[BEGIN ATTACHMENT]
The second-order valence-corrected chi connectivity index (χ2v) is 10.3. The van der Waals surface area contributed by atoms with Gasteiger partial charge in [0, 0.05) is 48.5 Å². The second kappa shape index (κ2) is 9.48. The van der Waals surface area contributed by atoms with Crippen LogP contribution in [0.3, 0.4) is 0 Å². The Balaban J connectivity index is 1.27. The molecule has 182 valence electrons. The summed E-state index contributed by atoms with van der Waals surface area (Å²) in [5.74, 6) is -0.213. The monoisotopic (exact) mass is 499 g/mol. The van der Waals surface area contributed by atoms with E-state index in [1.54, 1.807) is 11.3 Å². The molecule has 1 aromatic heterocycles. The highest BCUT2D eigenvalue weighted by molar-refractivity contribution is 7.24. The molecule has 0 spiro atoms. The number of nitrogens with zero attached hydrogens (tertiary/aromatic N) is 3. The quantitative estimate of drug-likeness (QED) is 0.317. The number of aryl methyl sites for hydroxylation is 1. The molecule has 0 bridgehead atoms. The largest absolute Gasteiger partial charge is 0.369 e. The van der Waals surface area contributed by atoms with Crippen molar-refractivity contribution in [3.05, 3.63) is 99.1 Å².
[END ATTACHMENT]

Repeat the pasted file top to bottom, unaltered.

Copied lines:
The second-order valence-corrected chi connectivity index (χ2v) is 10.3. The van der Waals surface area contributed by atoms with Gasteiger partial charge in [0, 0.05) is 48.5 Å². The second kappa shape index (κ2) is 9.48. The van der Waals surface area contributed by atoms with Crippen LogP contribution in [0.3, 0.4) is 0 Å². The Balaban J connectivity index is 1.27. The molecule has 182 valence electrons. The summed E-state index contributed by atoms with van der Waals surface area (Å²) in [5.74, 6) is -0.213. The monoisotopic (exact) mass is 499 g/mol. The van der Waals surface area contributed by atoms with E-state index in [1.54, 1.807) is 11.3 Å². The molecule has 1 aromatic heterocycles. The highest BCUT2D eigenvalue weighted by molar-refractivity contribution is 7.24. The molecule has 0 spiro atoms. The number of nitrogens with zero attached hydrogens (tertiary/aromatic N) is 3. The quantitative estimate of drug-likeness (QED) is 0.317. The number of aryl methyl sites for hydroxylation is 1. The molecule has 0 bridgehead atoms. The largest absolute Gasteiger partial charge is 0.369 e. The van der Waals surface area contributed by atoms with Crippen molar-refractivity contribution in [3.05, 3.63) is 99.1 Å².